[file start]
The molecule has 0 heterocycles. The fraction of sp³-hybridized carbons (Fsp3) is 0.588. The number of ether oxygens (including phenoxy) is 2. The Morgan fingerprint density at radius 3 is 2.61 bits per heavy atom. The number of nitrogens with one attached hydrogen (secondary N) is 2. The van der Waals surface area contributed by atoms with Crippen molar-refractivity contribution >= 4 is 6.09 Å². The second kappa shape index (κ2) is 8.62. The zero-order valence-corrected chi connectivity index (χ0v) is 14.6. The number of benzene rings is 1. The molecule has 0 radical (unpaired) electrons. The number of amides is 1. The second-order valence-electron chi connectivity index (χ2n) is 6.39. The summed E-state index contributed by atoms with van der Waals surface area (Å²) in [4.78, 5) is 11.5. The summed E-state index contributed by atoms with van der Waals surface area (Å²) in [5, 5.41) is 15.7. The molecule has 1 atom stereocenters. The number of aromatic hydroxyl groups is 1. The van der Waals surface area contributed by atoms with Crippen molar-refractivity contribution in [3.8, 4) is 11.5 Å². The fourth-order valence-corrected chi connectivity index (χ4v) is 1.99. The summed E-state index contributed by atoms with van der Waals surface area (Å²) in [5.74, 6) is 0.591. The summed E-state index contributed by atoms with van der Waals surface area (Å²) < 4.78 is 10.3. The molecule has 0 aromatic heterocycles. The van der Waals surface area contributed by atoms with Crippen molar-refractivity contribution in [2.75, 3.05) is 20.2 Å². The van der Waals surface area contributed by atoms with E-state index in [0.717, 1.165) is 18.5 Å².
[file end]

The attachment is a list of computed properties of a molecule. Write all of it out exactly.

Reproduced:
The molecule has 0 heterocycles. The fraction of sp³-hybridized carbons (Fsp3) is 0.588. The number of ether oxygens (including phenoxy) is 2. The Morgan fingerprint density at radius 3 is 2.61 bits per heavy atom. The number of nitrogens with one attached hydrogen (secondary N) is 2. The van der Waals surface area contributed by atoms with Crippen molar-refractivity contribution >= 4 is 6.09 Å². The second kappa shape index (κ2) is 8.62. The zero-order valence-corrected chi connectivity index (χ0v) is 14.6. The number of benzene rings is 1. The molecule has 0 radical (unpaired) electrons. The number of amides is 1. The second-order valence-electron chi connectivity index (χ2n) is 6.39. The summed E-state index contributed by atoms with van der Waals surface area (Å²) in [4.78, 5) is 11.5. The summed E-state index contributed by atoms with van der Waals surface area (Å²) in [5, 5.41) is 15.7. The molecule has 1 atom stereocenters. The number of aromatic hydroxyl groups is 1. The van der Waals surface area contributed by atoms with Crippen molar-refractivity contribution in [3.8, 4) is 11.5 Å². The fourth-order valence-corrected chi connectivity index (χ4v) is 1.99. The summed E-state index contributed by atoms with van der Waals surface area (Å²) in [5.74, 6) is 0.591. The summed E-state index contributed by atoms with van der Waals surface area (Å²) < 4.78 is 10.3. The molecule has 0 aromatic heterocycles. The van der Waals surface area contributed by atoms with Crippen molar-refractivity contribution in [2.75, 3.05) is 20.2 Å². The van der Waals surface area contributed by atoms with E-state index in [0.717, 1.165) is 18.5 Å².